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Jacksonville woman sentenced in national tax scam

Ann Marie Howard Aguiar, 47, sentenced to 2 1/2 years in prison

JACKSONVILLE, Fla. – A Jacksonville woman has been sentenced for participating in a nationwide tax return scam involving church pastors.

Ann Marie Howard Aguiar, 47, pleaded guilty and was sentenced to 2 1/2 years in prison after she helped file thousands of false tax returns seeking refunds that totaled to more than $9 million. 

The scheme was organized by a man out of New Hampshire in 2011 named Craig Cudhea.

Cudhea recruited pastors from eight states-- Virginia, New York, Georgia, Texas, South Carolina, Arkansas, Ohio and Nevada.

They called themselves the angels -- eight women recruited from all over America, working on a million-dollar scheme to solicit names, birth dates and Social Security numbers from members of their congregation.

The pastors were all under the impression that Cudhea would help provide government stimulus funds to help the unemployed, disabled and impoverished.

Special Agent Amy Hosney said in fiscal year 2013 the IRS initiated 1,492 identity theft related criminal investigations, an increase of 66 percent since 2012.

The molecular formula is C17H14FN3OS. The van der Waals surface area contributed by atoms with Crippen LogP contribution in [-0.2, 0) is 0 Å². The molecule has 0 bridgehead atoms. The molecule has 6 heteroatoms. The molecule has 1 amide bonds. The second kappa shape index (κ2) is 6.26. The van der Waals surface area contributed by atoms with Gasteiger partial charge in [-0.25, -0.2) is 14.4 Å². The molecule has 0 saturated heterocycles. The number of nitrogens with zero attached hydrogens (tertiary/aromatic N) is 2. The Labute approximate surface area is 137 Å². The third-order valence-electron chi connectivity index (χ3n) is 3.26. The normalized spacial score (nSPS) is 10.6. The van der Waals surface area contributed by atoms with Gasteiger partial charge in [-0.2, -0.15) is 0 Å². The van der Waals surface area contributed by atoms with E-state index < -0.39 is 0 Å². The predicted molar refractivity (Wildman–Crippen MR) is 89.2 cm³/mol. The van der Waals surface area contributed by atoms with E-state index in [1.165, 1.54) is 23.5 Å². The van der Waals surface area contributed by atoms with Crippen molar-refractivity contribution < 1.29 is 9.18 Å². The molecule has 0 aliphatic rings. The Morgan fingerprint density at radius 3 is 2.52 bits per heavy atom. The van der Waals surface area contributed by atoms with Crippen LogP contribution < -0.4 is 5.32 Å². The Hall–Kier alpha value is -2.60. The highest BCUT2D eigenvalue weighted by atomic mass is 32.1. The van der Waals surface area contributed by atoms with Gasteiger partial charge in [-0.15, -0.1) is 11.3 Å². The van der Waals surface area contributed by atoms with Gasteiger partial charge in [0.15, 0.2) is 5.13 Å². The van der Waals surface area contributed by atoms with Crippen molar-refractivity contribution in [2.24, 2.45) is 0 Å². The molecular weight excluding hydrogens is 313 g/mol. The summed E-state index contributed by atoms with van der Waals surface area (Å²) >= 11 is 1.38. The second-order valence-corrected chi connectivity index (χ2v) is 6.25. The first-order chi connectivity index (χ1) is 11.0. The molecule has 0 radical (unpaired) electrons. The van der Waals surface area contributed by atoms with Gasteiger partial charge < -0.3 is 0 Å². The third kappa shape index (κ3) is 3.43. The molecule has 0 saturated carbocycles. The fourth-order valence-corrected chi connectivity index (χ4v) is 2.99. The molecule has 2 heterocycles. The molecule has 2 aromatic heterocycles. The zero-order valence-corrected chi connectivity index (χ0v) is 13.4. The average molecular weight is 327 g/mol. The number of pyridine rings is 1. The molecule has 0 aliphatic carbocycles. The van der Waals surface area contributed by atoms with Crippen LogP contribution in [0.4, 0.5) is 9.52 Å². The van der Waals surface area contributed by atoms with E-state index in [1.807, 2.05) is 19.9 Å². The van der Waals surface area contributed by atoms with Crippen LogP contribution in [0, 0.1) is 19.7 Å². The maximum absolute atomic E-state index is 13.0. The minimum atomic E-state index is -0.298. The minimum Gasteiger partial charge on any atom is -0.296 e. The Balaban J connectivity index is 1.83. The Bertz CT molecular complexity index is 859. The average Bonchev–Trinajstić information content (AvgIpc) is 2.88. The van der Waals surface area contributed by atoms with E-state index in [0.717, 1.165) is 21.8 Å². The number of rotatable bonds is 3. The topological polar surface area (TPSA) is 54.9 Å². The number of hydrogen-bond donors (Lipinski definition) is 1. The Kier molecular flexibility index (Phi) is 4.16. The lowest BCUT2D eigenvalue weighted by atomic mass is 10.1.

"He instructed the angels on what should be reported on the false tax returns as far as income amounts, withholding, expenses such as child care credits and education. And they went ahead and prepared and filed the returns to the IRS and ultimately refunds were issued for some of the returns that were filed," Hosney said.

Melissa Lee, who is also a special agent for IRS criminal investigation, informed News4Jax that there are ways you can prevent falling victim to stolen identity fraud.

"It's an extra layer of protection for you when filing your return," Lee said. "So it will be much more difficult for someone to take your identity and file a return on your behalf -- fraudulent return. They need that number to put into the system before a return can be filed with your social security number and name."

Beginning this year, Florida, Georgia and the District of Columbia put a program in place where anyone who filed a tax return last year can request a six-digit identity protection pin through the IRS.

After Craig Cudhea found out he was being prosecuted, he committed suicide. ?


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